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Lost    Drake Creek to Methow River confluence™ ©
Class IV-IV+(V)

River Mapplet
Zip Code : 98833 General Area
Put In Longitude : -120.38057 Putin
Put In Latitude : 48.8011017
Take Out Longitude : -120.50653 Take Out
Take Out Latitude : 48.6551628
County : Okanogan Shuttle
   Gauge Information (Professor Paddle updated levels from Virtual at )
Gauge Forecast Height Current Flow Authority Physical Update
Virtual n/a 0  Virtual cfs  3rd Party Gauge
Minimum Recomended Level:  850 cfs     Maximum Recomended Level:  1200 cfs 


The first 3.5 miles or so are relatively easy trail hiking, and it is mostly downhill once you round Eightmile Pass. But you will still want a very comfortable pack system for your boat. From where the trail meets Drake Creek, the remaining 2 mi consist of very technical hiking through dense forest followed by a traverse across a steep slope of sharp, loose talus. Wear excellent footwear, pack as light as possible, and bring topo maps.

Weekend warriors may want to consider having shuttle set on Friday evening, and maybe even hiking into Drake Creek before saturday.

  Putin Details

West Chewuch Rd follows the Chewuch river directly from the west end of Winthrop. After about 8mi, turn left on Eightmile Creek Rd. Follow all the signage for Billy Goat Pass. There is a lower trailhead for horses and an upper trailhead for hikers. Be prepared for up to an extra half mile or more due to road closure. From the uppermost trailhead, its approximately 1/4mi to where the trail branches off. Take a left here and follow the trail up the expansive drainage of Eightmile Creek for another 3 miles or so to Drake Creek. This is an advisable camp spot. While only another 2 mi stand between you and the put in, it will seem much further. There is a recognizable trail, but you'll be ducking under countless low fallen trees, and climbing over or bushwacking around just as many. Finally, the shuffling of small talus rock beneath your feet will challenge your balance. It will be tempting to answer the siren song of the Lost River once you get close to it, but you may be better off sticking out the harsh grind along the talus slope. Prematurely suiting up in an attempt to navigate the thick brush and logjams across the river may be counter productive.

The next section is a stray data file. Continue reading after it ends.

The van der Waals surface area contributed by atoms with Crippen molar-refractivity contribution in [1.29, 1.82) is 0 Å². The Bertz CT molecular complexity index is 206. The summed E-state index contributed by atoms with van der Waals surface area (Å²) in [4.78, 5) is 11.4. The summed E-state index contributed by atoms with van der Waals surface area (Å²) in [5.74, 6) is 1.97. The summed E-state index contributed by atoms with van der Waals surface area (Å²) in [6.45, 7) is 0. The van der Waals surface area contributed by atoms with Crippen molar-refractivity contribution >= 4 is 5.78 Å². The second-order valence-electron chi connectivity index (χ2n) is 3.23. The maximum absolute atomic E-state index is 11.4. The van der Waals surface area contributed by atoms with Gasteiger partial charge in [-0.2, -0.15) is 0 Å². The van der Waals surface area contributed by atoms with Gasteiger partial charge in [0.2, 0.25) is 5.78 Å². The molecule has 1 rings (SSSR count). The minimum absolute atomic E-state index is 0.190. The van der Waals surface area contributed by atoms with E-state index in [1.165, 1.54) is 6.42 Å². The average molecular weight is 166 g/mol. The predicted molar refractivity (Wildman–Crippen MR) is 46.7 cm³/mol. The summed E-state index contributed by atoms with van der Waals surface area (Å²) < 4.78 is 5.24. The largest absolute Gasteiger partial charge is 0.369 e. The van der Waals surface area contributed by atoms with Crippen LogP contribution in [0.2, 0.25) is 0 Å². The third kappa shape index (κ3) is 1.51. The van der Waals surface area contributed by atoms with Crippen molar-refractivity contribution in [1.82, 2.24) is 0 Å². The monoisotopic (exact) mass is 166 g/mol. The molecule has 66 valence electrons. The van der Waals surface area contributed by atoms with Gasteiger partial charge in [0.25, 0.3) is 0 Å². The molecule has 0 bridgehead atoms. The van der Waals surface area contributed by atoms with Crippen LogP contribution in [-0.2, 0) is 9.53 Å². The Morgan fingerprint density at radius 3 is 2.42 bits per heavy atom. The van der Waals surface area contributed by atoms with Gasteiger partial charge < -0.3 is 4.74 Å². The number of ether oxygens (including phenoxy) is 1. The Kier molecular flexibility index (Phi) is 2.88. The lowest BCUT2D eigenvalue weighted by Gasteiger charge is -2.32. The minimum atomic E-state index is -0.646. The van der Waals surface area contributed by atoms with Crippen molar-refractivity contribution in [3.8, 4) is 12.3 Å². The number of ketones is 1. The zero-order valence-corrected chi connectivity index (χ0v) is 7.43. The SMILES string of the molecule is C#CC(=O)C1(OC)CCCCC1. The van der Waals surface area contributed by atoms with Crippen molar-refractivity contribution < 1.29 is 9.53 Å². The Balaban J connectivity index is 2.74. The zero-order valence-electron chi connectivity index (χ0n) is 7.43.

Takeout Details

To reach the take out, drive about 6 miles up Lost River Rd to a bridge over The Lost River.

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  Other Issues

The hike from Drake Creek to the Put In is a real bitch. You may be better off to allow extra time to complete it. Consider camping at Drake Creek, otherwise allow for more than the 6hrs Korb recommends in the Bennette Book. Once your feet are grinding beneath the weight of your fully loaded boat on the loose talus, you may find yourself wishing for more of the dense forest: the endless ducking of your 8' tall backpack and relentless wiggling through brush... Still reading? At the put in yet? Ok. Now its time to suit up, hop in your boat, and slog through numerous log choked class II portages. After it opens up to some boatable class II-III+, you will come to the lake. There is No Mistaking Lost Lake. It is small but distinct. But the Portage Quest is not over. A long gnarly class V+ staircase is squished against a dramatic wall on R. Right. The portage route down the left takes you over large talus chips to a forrested area below where you are finally allowed to go kayaking.

  Fun Facts

The Lake is a beautiful, tranquil place. Consider camping at Drake Creek (you may see some bear shit on the trail, so manage your camp practices accordingly), and then again at the lake. You'll find some sweet camping on the upstream end of the lake. The walls of the Lost River are monolithic and striking. Leave No Trace. This place is surely sacred.